Opinion | Education should be taken more seriously than tenure
Published: Friday, April 20, 2012
Updated: Thursday, April 19, 2012 23:04
Miami University has always prided itself on putting importance on undergraduate education.
Our school has long been ranked high for its undergraduate teaching. In 2011, the U.S. News and World Report, ranked Miami University third in the nation for undergraduate teaching amongst other highly recognized schools.
This means our school devotes more time and effort to promoting teaching than other university activities, such as research.
This strategic feature of our school is one of the strongest reasons why we students choose to study here.
However, the tenure of university professors has long been a public debate, probably even dating back several decades ago.
It has long been considered that tenure is something that brings a type of job-for-life protection or insurance unlike any other.
Tenure makes firing and other disciplinary penalties virtually impossible.
But this unmatched job protection gives the professors the freedom to express their ideas and conduct research without the fear punishment.
Time Magazine’s 2010 Best University President and currently the highest paid public university president, E. Gordon Gee of Ohio State University, has tackled this controversial issue for several years.
He claims the current tenure review system does not stay relevant to the students nor to the outside world. Therefore, a new approach to tenure is needed.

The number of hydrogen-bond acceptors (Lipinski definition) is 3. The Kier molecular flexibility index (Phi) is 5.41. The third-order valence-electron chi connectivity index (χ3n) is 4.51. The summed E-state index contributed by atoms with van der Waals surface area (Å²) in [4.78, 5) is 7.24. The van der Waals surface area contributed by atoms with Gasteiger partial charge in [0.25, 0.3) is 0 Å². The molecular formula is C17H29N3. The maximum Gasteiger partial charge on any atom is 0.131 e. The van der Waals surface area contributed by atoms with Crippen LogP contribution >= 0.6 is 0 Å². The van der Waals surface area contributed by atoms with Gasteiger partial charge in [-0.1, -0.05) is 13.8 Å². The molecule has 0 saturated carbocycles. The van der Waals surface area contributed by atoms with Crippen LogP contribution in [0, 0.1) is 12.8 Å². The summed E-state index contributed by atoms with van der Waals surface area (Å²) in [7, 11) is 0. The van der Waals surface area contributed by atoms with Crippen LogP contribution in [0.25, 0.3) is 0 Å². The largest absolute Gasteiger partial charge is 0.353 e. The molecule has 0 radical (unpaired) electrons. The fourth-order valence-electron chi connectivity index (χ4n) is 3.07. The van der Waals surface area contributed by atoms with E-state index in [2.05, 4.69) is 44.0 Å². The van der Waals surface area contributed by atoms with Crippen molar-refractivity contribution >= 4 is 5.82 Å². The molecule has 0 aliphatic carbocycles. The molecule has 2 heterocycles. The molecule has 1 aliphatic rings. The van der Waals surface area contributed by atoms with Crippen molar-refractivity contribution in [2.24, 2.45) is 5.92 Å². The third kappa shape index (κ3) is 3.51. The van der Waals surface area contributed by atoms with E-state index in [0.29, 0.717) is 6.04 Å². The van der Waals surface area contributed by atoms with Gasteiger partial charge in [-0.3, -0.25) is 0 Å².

It must be recognized the university institution was based on education and should still be on education, not on research. While many universities get a large portion of their endowments and funding partially or explicitly for research, there are those who invest in the higher quality of education.
Forgoing teaching and focusing on research brings upon the idea universities are encapsulated upon short-terminism.
It is short-terminism because universities are focused on hunting for research funds, rather than educating students.
As opposed to development of technology, education does not add value to the economy directly or immediately. Education instead creates individuals with better skills and intuition.
These individuals will man those technological machines and it will be these individuals that change society by innovation.
Considering the current situation of the job market, I believe corporate employers would be more likely to recruit students from universities with better teaching practices.
After all, it makes economic and financial sense because those students would need less professional corporate training because they have actually received a strong education in their university years.
There are many ways universities and institutions could add value to society, but I believe the best way for them do it is to provide higher quality education.
Therefore, the current tenure review system should be revisited and revised to parallel the core function of higher education.